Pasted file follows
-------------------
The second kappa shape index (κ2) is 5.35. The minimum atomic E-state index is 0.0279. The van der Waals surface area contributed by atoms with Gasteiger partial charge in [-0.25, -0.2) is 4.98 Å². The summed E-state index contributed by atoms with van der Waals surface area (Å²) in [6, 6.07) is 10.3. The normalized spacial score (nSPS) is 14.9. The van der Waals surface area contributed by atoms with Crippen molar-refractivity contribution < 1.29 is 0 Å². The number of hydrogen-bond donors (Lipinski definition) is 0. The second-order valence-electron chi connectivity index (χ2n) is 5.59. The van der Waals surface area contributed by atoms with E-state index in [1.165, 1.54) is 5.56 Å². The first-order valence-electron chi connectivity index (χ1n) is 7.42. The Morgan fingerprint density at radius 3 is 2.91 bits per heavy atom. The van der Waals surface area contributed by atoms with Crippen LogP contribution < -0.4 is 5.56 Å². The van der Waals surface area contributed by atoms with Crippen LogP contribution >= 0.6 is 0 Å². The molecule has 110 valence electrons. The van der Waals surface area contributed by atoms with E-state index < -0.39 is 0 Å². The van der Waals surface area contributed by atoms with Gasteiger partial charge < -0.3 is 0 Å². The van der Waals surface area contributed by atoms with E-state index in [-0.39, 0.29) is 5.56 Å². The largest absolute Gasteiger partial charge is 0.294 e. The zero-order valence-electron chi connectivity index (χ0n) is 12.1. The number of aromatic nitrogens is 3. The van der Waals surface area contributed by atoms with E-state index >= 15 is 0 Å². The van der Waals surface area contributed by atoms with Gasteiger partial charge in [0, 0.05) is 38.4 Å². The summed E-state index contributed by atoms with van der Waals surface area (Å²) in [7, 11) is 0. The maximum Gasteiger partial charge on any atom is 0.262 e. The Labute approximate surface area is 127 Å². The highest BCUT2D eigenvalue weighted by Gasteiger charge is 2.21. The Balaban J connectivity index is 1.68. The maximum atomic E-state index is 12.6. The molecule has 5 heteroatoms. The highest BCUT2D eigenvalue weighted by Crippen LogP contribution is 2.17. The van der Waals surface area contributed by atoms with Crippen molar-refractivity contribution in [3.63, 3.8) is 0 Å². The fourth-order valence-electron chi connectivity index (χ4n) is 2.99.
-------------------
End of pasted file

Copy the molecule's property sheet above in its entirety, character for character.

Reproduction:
The second kappa shape index (κ2) is 5.35. The minimum atomic E-state index is 0.0279. The van der Waals surface area contributed by atoms with Gasteiger partial charge in [-0.25, -0.2) is 4.98 Å². The summed E-state index contributed by atoms with van der Waals surface area (Å²) in [6, 6.07) is 10.3. The normalized spacial score (nSPS) is 14.9. The van der Waals surface area contributed by atoms with Crippen molar-refractivity contribution < 1.29 is 0 Å². The number of hydrogen-bond donors (Lipinski definition) is 0. The second-order valence-electron chi connectivity index (χ2n) is 5.59. The van der Waals surface area contributed by atoms with E-state index in [1.165, 1.54) is 5.56 Å². The first-order valence-electron chi connectivity index (χ1n) is 7.42. The Morgan fingerprint density at radius 3 is 2.91 bits per heavy atom. The van der Waals surface area contributed by atoms with Crippen LogP contribution < -0.4 is 5.56 Å². The van der Waals surface area contributed by atoms with Crippen LogP contribution >= 0.6 is 0 Å². The molecule has 110 valence electrons. The van der Waals surface area contributed by atoms with E-state index < -0.39 is 0 Å². The van der Waals surface area contributed by atoms with Gasteiger partial charge < -0.3 is 0 Å². The van der Waals surface area contributed by atoms with E-state index in [-0.39, 0.29) is 5.56 Å². The largest absolute Gasteiger partial charge is 0.294 e. The zero-order valence-electron chi connectivity index (χ0n) is 12.1. The number of aromatic nitrogens is 3. The van der Waals surface area contributed by atoms with E-state index >= 15 is 0 Å². The van der Waals surface area contributed by atoms with Gasteiger partial charge in [0, 0.05) is 38.4 Å². The summed E-state index contributed by atoms with van der Waals surface area (Å²) in [7, 11) is 0. The maximum Gasteiger partial charge on any atom is 0.262 e. The Labute approximate surface area is 127 Å². The highest BCUT2D eigenvalue weighted by Gasteiger charge is 2.21. The Balaban J connectivity index is 1.68. The maximum atomic E-state index is 12.6. The molecule has 5 heteroatoms. The highest BCUT2D eigenvalue weighted by Crippen LogP contribution is 2.17. The van der Waals surface area contributed by atoms with Crippen molar-refractivity contribution in [3.63, 3.8) is 0 Å². The fourth-order valence-electron chi connectivity index (χ4n) is 2.99.